Are you doing the right thing for the wrong reason?

The practice of sustainability reporting is now embedded in businesses DNA, as it enables best practice in engaging with stakeholders, preparing to manage risk and measure sustainable economic growth in the long-term. So, if the question is whether your organization should invest in producing a sustainability report or not, the answer, in today’s vastly increasing demand for transparency, is that number speak for themselves! According to Marjella Alma, manager of external relations for the Global Reporting Initiative (GRI), 95 percent of the world’s 250 largest companies today disclose sustainability performance information. Why? Simply placed: “What gets measured gets managed”, which of course in turn enables you to gradually improve your performance whilst addressing the triple bottom line!  Now if the question within your organization is why publish a CSR report? Again simply placed, a CSR report acts as a vehicle to engage and communicate with stakeholders as it can ensure that a company is acting in a responsible manner! Yet to be credible, among many reasons, external assurance is vital for the integrity of data…No wonder 50 percent of companies internationally use external assurance for their reports!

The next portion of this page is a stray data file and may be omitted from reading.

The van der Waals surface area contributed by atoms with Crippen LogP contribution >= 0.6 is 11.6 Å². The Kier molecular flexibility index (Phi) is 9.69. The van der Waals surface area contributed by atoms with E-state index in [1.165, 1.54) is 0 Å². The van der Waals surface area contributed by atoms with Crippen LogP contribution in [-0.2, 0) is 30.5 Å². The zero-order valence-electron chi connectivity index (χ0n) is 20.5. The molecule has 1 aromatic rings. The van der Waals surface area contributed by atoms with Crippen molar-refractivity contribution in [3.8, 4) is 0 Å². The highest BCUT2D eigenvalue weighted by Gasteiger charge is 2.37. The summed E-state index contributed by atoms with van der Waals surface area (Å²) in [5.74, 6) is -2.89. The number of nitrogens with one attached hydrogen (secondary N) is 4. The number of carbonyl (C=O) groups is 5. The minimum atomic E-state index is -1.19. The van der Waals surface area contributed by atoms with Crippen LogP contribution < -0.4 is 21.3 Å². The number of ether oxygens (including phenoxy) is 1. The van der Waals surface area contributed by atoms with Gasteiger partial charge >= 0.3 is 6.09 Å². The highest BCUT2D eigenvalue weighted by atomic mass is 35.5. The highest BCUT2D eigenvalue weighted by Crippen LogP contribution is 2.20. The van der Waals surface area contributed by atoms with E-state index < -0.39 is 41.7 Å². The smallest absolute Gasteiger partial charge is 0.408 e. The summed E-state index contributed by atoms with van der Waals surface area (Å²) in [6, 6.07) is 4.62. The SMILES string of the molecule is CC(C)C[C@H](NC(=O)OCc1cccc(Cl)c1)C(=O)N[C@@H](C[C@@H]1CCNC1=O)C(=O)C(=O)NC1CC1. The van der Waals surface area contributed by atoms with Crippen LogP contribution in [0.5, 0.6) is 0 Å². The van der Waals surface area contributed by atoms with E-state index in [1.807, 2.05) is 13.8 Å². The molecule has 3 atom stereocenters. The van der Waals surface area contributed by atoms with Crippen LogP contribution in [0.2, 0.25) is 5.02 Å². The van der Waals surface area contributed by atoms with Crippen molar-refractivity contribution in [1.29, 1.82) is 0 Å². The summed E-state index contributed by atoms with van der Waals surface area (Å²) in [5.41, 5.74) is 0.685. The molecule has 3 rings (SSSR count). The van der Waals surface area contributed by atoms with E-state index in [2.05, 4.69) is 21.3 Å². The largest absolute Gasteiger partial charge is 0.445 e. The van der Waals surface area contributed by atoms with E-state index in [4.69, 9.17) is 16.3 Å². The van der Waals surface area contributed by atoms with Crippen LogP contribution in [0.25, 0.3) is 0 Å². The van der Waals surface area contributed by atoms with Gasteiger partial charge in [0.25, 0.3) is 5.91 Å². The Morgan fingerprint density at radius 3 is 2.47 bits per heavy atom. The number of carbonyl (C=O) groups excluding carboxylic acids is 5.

Consequently, a CSR report is of significant importance to organizations performance, but what in fact drives towards success? The two most important values are based upon the influences and motivations behind CSR as well as how decisions are made! For instance a resent research report conducted by Julia Bonner (New York University student) and Professor Adam Friedman on the influences and motivations of CSR in 77 Fortune 1000 companies, found that whilst CSR is more than often integrated within business strategies, thus doing the right thing, it is actually being done for the wrong reasons. According to the report’s results, environmental issues manifested the list as the most important focus for CSR efforts (96 percent), followed by health issues (68 percent), education (59 percent) and human rights (55 percent). Yet the reasons why the above pillars are addressed are motivated on reputation groundings by 88 percent of the respondents! On top of that, approximately two-thirds of these respondents stated that not engaging in CSR would have harmful effects on the company’s reputation.

Such motivations in turn indicate that CSR is not always altruistically driven, but the moral of the “story” is that if business motivations are built with such weak foundations and unsustainable principles, a collapse is bound to occur in the near future. Therefore before a company begins to engage in the philosophy of “What gets measured gets managed” and in turn produce a CSR report, it must embrace that acting in a responsible manner, needs to be done for the right reasons and represent the organization’s vision, mission and values holistically. There are many ways and guidelines on producing a sustainability report. To date the Global Reporting Initiative (GRI) is the world’s most widely used framework to effectively disclose environmental, social and governance data. Its guidelines aim to ensure Sustainability Reporting encloses valuable information about organizations material issues to stakeholders and it is currently used by more than 5,000 organizations worldwide.

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